(CNN) -- Bordered by Thailand, Indonesia and Brunei, and with a heritage of diverse influences including a long period of British colonial rule and an economically powerful Chinese community, Malaysia is one of the most multicultural nations in southeast Asia.
Comprised of two regions separated by 640 miles of the South China Sea, with Peninsular Malaysia to the west and Malaysian Borneo to the east, the country is a federation of 13 states that is home to an estimated population of 25.7 million people.
From the 18th until to the 20th century, the region formed part of what was loosely known as British Malay -- a divided collection of colonized states.
By 1948, these British-ruled territories were bought together under a single administration called the Federation of Malaya, which gained independence in 1957. Malaysia was formed in 1963 when the former British colonies of Singapore and the states of Sabah and Sarawak on the northern coast of neighboring Borneo also joined.
The country's infancy was dogged by Communist insurgency, Indonesian confrontation with Malaysia over claims to the island of Borneo, Philippine claims to Sabah, and Singapore's secession from the Federation in 1965.
With a strictly neutral attitude towards foreign affairs, Malaysia has since enjoyed a sustained period of relatively untroubled international relations. However, the multi-religious, multi-ethnic nation has still had to contend with its own internal tensions.
Ethnic Malays make up 50 percent of the population, Chinese a further 23 percent, with Indians and indigenous peoples forming the remainder, according to the CIA World Factbook.
In 1969 anti-Chinese riots took place amidst growing frustration over the economic success of ethnic Chinese in Malaysia.
This led to a controversial policy of positive discrimination, which saw minimum quotas introduced for Malays in business, education and the civil service.
During the 22-year term of Prime Minister Mathathir bin Mohamad -- between 1981 and 2003 -- the country diversified from dependence on exports of raw materials such as palm oil, tin, petroleum and gas, to expansion in manufacturing, services, and tourism.
Today the bustling capital of Kuala Lumpur, a former tin-mining town, is dominated by gleaming skyscrapers. Among them are the tallest twin buildings in the world -- the Petronas Twin Towers -- a potent symbol of Malaysia's development.
Although the country's export trade was hit hard by the loss of demand accompanying the global downturn, Malaysia remains one of Asia's "most vibrant economies," according to the CIA World Factbook.
Having won every election since independence, The Barisan National coalition dominates the political landscape -- which operates under a constitutional monarchy based on the British parliamentary model.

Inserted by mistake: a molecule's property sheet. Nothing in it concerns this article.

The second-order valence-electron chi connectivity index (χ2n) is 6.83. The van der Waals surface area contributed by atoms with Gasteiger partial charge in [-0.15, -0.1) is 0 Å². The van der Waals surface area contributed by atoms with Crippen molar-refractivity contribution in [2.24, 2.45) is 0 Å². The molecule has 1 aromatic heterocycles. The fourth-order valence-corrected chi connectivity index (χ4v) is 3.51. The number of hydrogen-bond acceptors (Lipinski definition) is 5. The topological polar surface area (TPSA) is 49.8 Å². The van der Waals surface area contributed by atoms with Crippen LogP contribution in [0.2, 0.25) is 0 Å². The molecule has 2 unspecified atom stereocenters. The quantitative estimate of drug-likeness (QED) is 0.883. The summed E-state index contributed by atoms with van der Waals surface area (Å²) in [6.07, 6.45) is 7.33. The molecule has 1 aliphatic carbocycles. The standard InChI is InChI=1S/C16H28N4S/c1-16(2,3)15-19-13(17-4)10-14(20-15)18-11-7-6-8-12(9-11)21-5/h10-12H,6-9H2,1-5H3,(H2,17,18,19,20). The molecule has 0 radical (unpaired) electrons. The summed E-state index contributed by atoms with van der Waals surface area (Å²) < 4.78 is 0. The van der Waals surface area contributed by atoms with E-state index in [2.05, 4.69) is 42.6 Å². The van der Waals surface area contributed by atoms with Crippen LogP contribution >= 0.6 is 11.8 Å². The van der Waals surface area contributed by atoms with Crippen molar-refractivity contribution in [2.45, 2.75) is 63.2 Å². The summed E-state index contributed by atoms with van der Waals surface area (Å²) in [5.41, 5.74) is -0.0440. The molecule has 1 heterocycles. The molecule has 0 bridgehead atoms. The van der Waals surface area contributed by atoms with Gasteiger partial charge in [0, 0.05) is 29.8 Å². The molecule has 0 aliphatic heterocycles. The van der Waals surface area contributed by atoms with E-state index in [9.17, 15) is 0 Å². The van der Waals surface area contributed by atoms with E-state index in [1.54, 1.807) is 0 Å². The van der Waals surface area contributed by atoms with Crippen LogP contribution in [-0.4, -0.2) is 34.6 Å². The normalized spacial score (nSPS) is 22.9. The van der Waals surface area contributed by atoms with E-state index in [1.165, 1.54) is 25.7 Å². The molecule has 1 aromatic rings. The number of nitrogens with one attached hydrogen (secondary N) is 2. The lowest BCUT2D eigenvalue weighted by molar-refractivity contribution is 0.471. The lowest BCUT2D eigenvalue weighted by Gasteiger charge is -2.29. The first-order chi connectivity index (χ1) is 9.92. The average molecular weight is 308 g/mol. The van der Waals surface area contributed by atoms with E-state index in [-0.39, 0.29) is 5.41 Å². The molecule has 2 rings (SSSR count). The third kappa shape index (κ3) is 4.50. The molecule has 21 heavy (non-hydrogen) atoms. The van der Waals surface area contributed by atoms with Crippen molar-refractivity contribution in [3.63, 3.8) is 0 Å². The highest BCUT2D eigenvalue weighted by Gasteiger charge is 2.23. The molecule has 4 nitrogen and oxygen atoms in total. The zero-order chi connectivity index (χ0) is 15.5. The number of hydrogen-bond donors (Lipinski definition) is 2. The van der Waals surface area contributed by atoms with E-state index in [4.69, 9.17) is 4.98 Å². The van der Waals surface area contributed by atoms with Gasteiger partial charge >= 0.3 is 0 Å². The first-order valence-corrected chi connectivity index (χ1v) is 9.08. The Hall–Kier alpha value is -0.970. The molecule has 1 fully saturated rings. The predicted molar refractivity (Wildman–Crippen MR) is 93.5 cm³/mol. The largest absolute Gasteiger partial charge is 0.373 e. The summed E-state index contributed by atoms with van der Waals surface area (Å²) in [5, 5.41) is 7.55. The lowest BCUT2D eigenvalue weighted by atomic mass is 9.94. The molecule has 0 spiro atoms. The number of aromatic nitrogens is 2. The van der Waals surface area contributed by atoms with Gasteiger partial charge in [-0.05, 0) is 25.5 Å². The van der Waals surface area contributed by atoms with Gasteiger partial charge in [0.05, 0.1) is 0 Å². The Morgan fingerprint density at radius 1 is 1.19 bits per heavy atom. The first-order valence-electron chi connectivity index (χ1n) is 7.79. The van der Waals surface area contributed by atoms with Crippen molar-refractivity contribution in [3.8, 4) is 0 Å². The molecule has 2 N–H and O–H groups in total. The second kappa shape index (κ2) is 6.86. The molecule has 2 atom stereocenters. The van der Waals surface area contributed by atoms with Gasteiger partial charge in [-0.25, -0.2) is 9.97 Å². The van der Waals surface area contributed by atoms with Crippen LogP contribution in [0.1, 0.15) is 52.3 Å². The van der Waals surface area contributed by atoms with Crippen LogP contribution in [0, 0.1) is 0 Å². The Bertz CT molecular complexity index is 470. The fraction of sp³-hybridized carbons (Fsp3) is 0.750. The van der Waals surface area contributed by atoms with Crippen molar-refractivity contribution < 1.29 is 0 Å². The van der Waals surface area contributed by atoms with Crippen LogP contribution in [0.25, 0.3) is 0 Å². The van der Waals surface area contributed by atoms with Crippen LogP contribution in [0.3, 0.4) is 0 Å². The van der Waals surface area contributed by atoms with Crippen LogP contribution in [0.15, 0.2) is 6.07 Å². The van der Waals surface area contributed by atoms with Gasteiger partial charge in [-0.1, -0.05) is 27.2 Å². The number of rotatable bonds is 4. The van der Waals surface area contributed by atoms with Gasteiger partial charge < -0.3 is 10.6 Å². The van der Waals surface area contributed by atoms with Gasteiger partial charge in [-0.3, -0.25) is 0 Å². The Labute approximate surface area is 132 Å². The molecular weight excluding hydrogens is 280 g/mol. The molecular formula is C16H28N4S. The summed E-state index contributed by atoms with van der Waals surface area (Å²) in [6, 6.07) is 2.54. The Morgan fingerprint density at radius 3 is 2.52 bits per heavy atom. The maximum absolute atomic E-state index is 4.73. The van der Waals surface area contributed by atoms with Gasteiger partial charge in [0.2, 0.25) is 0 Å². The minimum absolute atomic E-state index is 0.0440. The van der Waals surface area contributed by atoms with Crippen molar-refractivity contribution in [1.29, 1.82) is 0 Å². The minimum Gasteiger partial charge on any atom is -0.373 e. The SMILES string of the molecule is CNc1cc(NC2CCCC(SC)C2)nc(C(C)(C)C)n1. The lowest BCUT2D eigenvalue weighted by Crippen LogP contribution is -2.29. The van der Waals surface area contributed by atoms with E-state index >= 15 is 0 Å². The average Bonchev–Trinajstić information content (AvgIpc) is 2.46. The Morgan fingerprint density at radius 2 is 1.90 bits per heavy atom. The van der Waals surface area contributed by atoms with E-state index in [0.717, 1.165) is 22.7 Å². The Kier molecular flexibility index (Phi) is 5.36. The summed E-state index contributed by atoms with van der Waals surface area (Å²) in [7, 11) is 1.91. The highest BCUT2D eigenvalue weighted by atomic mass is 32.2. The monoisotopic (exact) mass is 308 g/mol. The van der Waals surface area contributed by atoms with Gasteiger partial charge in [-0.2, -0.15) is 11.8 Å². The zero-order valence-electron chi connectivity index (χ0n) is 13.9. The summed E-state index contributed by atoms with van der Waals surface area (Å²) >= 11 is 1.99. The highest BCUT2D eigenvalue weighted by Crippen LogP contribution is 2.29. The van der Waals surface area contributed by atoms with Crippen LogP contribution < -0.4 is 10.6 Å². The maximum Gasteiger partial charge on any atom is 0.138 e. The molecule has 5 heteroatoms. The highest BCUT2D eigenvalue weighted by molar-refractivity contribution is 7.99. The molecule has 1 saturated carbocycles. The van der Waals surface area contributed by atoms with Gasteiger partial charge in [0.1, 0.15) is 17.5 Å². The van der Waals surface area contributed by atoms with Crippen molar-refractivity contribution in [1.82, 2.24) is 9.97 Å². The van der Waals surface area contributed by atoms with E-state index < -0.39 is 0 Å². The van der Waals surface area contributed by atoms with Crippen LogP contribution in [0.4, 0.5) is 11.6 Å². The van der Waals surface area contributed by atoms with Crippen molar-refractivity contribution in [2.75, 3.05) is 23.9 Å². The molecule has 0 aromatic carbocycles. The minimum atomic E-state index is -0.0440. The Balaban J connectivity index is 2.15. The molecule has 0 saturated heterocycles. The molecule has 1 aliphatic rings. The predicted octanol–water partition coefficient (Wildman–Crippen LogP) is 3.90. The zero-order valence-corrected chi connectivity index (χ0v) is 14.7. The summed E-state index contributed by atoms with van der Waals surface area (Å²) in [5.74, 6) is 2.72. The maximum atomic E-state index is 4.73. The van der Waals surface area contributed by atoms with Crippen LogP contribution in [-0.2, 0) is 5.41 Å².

After winning the 2004 general election by a landslide, however, the coalition was returned to power in 2008 with a significantly reduced majority. For the first time since 1957, the ruling alliance lost its two-thirds majority of the seats in Parliament (required to amend the Federal Constitution), and five of 13 federal states to the three opposition parties, which together form the Paktan Rakyat coalition.
Despite this apparent political sea-change, a series of defections from other parties and by-election results since 2008 have left the Barisan National coalition just five seats short of regaining their two-thirds majority.
Malaysia's large Muslim population live alongside people of other religions including Buddhists, Christians and Hindus.
The rich mix of ethnicity, religions and historical influences is most vividly displayed in the nation's lively and animated culture.
The self-styled "Land of the Festivals", Malaysia boasts hundreds of colorful celebrations throughout the year, ranging from religious holidays like "Deepavli" to secular parades such as the "Flora Festival".
Malaysia is home to a UNESCO cultural world heritage site covering two towns. Melaka and George Town, in Penang state, are "exceptional examples of multi-cultural trading towns in Southeast Asia," says the prestigious UN body. "[They are] forged from the mercantile exchanges of Malay, Chinese, and Indian cultures and three successive European colonial powers for almost 500 years, each with its imprints on the architecture and urban form, technology and monumental art."
Displaying the same fertile blend of influences, Malaysia has "one of the best assortments of delicious cuisines in the world," according to the Lonely Planet travel guide.
A smorgasbord of Asian flavors, with dishes that include beef rendang (richly spiced dry beef curry) and nasi goreng (spicy, stir-fried rice), Malaysia's trade commission hopes that the national cuisine will eventually become one of the world's most sought after.
Malaysia's natural habitat is even more diverse than its culture. According to the World Conservation Moderating Center, it is one of the 17 "megadiverse" countries which together harbor more than 70 percent of the earth's species.
Over 58 percent of the land is occupied by tropical rainforests, that include long stretches of peat swamps and mangroves.
Tourism is booming in Malaysia and, as the Word Travel Guide sums up, it's not difficult to understand why:
"Tropical island resorts and endless white, sandy beaches offer a taste of paradise, while beneath warm coral seas, world-class dive sites await exploration. Orang-utans, the oldest rainforest in the world, city skyscrapers and majestic mosques and temples, plus a gorgeous coastline are enough to tempt even the most jaded visitor."